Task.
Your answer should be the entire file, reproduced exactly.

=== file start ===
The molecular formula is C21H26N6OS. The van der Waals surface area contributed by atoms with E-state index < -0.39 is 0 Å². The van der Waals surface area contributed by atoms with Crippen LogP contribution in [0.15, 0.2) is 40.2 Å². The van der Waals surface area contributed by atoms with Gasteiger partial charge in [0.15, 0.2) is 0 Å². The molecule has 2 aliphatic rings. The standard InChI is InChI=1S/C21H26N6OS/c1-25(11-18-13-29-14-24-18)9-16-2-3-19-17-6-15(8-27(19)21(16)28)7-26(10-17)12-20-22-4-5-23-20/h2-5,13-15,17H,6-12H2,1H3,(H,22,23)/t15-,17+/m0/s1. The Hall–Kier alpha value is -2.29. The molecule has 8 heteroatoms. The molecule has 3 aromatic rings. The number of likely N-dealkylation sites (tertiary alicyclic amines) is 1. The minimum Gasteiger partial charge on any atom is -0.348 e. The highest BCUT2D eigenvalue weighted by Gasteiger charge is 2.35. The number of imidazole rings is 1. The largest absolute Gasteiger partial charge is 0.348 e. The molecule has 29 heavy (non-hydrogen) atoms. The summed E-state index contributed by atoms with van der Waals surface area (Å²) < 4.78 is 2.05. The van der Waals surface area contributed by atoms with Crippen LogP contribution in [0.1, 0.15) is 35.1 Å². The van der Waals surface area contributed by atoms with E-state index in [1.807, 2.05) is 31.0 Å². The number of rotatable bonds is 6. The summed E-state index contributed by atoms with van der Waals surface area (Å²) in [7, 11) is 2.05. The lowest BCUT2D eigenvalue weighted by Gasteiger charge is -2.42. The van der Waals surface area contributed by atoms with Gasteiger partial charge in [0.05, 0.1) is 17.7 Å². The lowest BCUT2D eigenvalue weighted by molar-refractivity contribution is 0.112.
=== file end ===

The molecular formula is C21H26N6OS. The van der Waals surface area contributed by atoms with E-state index < -0.39 is 0 Å². The van der Waals surface area contributed by atoms with Crippen LogP contribution in [0.15, 0.2) is 40.2 Å². The van der Waals surface area contributed by atoms with Gasteiger partial charge in [0.15, 0.2) is 0 Å². The molecule has 2 aliphatic rings. The standard InChI is InChI=1S/C21H26N6OS/c1-25(11-18-13-29-14-24-18)9-16-2-3-19-17-6-15(8-27(19)21(16)28)7-26(10-17)12-20-22-4-5-23-20/h2-5,13-15,17H,6-12H2,1H3,(H,22,23)/t15-,17+/m0/s1. The Hall–Kier alpha value is -2.29. The molecule has 8 heteroatoms. The molecule has 3 aromatic rings. The number of likely N-dealkylation sites (tertiary alicyclic amines) is 1. The minimum Gasteiger partial charge on any atom is -0.348 e. The highest BCUT2D eigenvalue weighted by Gasteiger charge is 2.35. The number of imidazole rings is 1. The largest absolute Gasteiger partial charge is 0.348 e. The molecule has 29 heavy (non-hydrogen) atoms. The summed E-state index contributed by atoms with van der Waals surface area (Å²) < 4.78 is 2.05. The van der Waals surface area contributed by atoms with Crippen LogP contribution in [0.1, 0.15) is 35.1 Å². The van der Waals surface area contributed by atoms with E-state index in [1.807, 2.05) is 31.0 Å². The number of rotatable bonds is 6. The summed E-state index contributed by atoms with van der Waals surface area (Å²) in [7, 11) is 2.05. The lowest BCUT2D eigenvalue weighted by Gasteiger charge is -2.42. The van der Waals surface area contributed by atoms with Gasteiger partial charge in [0.05, 0.1) is 17.7 Å². The lowest BCUT2D eigenvalue weighted by molar-refractivity contribution is 0.112.